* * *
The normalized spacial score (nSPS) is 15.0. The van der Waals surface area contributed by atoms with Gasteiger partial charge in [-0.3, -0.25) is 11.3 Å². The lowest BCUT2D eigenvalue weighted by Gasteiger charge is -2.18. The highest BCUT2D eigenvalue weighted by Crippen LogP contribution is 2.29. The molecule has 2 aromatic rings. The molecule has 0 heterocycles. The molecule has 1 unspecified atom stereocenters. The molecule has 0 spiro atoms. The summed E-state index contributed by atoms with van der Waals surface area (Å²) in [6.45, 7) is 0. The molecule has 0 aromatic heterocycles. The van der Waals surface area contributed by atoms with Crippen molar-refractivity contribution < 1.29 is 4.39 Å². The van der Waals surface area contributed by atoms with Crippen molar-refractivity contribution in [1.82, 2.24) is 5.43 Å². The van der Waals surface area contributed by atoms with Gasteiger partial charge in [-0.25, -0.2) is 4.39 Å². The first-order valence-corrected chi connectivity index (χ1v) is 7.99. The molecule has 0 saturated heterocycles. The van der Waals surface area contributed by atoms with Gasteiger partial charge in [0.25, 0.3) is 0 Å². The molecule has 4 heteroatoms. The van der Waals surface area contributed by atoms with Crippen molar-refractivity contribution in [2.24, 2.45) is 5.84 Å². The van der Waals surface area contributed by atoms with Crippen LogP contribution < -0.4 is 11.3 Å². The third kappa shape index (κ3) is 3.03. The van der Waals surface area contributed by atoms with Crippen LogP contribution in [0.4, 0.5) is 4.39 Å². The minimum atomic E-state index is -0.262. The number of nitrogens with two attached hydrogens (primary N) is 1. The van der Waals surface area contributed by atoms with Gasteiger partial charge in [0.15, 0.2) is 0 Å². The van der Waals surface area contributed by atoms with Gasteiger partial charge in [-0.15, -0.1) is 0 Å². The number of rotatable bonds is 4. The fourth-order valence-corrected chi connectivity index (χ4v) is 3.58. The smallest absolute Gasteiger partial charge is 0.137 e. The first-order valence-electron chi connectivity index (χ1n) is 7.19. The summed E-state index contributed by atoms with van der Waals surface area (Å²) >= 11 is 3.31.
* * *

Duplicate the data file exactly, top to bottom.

The normalized spacial score (nSPS) is 15.0. The van der Waals surface area contributed by atoms with Gasteiger partial charge in [-0.3, -0.25) is 11.3 Å². The lowest BCUT2D eigenvalue weighted by Gasteiger charge is -2.18. The highest BCUT2D eigenvalue weighted by Crippen LogP contribution is 2.29. The molecule has 2 aromatic rings. The molecule has 0 heterocycles. The molecule has 1 unspecified atom stereocenters. The molecule has 0 spiro atoms. The summed E-state index contributed by atoms with van der Waals surface area (Å²) in [6.45, 7) is 0. The molecule has 0 aromatic heterocycles. The van der Waals surface area contributed by atoms with Crippen molar-refractivity contribution < 1.29 is 4.39 Å². The van der Waals surface area contributed by atoms with Crippen molar-refractivity contribution in [1.82, 2.24) is 5.43 Å². The van der Waals surface area contributed by atoms with Gasteiger partial charge in [-0.25, -0.2) is 4.39 Å². The first-order valence-corrected chi connectivity index (χ1v) is 7.99. The molecule has 0 saturated heterocycles. The van der Waals surface area contributed by atoms with Gasteiger partial charge in [0.25, 0.3) is 0 Å². The molecule has 4 heteroatoms. The van der Waals surface area contributed by atoms with Crippen molar-refractivity contribution in [2.24, 2.45) is 5.84 Å². The van der Waals surface area contributed by atoms with Crippen LogP contribution < -0.4 is 11.3 Å². The third kappa shape index (κ3) is 3.03. The van der Waals surface area contributed by atoms with Crippen LogP contribution in [0.4, 0.5) is 4.39 Å². The minimum atomic E-state index is -0.262. The number of nitrogens with two attached hydrogens (primary N) is 1. The van der Waals surface area contributed by atoms with Gasteiger partial charge in [0.15, 0.2) is 0 Å². The van der Waals surface area contributed by atoms with Gasteiger partial charge in [-0.15, -0.1) is 0 Å². The number of rotatable bonds is 4. The fourth-order valence-corrected chi connectivity index (χ4v) is 3.58. The smallest absolute Gasteiger partial charge is 0.137 e. The first-order valence-electron chi connectivity index (χ1n) is 7.19. The summed E-state index contributed by atoms with van der Waals surface area (Å²) >= 11 is 3.31.